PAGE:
They say the apple doesn’t fall from the tree. This is especially true when it comes to job choice.
According to General Social Survey data collected between 1994 and 2016, working sons are about 2.7 times as likely as the rest of the population to have the same job as their working fathers and about two times as likely to have the same job as their working mothers.
Daughters are about 1.8 times as likely to have the same job as their mothers and 1.7 times as likely to have the same job as their fathers.
The jobs most likely to be passed down include steelworker, legislator, baker, lawyer, and doctor, the study reported.
The Auld family follows this trend closely. Elizabeth Auld is an emergency medicine resident and her father is an orthopedic surgeon, the New York Times reported. Her two sisters followed in their mother’s footsteps by going to film school.
“I was looking for a way to do meaningful work, and seeing how much satisfaction he derived from the job made me see it was a profession I should be considering,” Auld told the Times.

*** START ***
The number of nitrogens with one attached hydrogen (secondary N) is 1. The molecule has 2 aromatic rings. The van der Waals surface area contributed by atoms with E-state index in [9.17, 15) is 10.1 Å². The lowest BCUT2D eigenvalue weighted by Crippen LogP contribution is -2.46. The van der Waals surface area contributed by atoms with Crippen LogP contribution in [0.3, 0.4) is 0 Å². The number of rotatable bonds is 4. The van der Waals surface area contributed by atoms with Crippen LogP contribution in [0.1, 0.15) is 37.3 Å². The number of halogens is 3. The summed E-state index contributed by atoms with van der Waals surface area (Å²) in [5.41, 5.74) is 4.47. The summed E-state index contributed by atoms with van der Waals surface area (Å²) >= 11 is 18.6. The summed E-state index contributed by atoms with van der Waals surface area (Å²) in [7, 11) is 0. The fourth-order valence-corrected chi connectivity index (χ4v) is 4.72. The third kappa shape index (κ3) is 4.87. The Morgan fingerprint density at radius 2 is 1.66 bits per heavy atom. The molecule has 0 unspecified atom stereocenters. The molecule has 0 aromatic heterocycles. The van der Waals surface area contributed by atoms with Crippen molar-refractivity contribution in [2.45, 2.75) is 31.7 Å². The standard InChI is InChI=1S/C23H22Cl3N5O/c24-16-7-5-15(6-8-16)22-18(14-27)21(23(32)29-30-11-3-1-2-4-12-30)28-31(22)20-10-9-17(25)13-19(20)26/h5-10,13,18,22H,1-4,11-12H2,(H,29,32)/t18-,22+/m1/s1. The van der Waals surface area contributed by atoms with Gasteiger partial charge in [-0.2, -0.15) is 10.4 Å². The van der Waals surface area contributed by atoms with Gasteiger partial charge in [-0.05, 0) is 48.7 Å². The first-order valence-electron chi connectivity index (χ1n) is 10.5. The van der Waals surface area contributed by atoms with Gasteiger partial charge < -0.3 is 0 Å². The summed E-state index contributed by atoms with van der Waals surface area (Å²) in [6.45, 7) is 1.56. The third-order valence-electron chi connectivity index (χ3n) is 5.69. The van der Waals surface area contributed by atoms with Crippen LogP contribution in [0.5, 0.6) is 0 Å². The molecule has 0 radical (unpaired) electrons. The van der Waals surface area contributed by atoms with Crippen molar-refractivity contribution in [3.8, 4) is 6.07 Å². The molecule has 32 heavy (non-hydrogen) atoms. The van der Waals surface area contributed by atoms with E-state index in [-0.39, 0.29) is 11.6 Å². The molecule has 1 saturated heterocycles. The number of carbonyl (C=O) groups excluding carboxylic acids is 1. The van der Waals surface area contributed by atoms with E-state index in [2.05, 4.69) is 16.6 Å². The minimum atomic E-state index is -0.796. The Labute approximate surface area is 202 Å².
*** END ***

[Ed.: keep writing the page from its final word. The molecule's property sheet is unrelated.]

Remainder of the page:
It’s no surprise families have such a strong influence on job choice. They also influence college choice.
A 2015 study showed that one-fifth of younger siblings enroll at the same college as an older brother or sister. Younger siblings are also 15 to 20 percentage points more likely to enroll in four-year colleges or highly selective institutions if an older sibling did.
Ashley Dobson is NACAC’s communications manager for content and social media. You can reach her at firstname.lastname@example.org.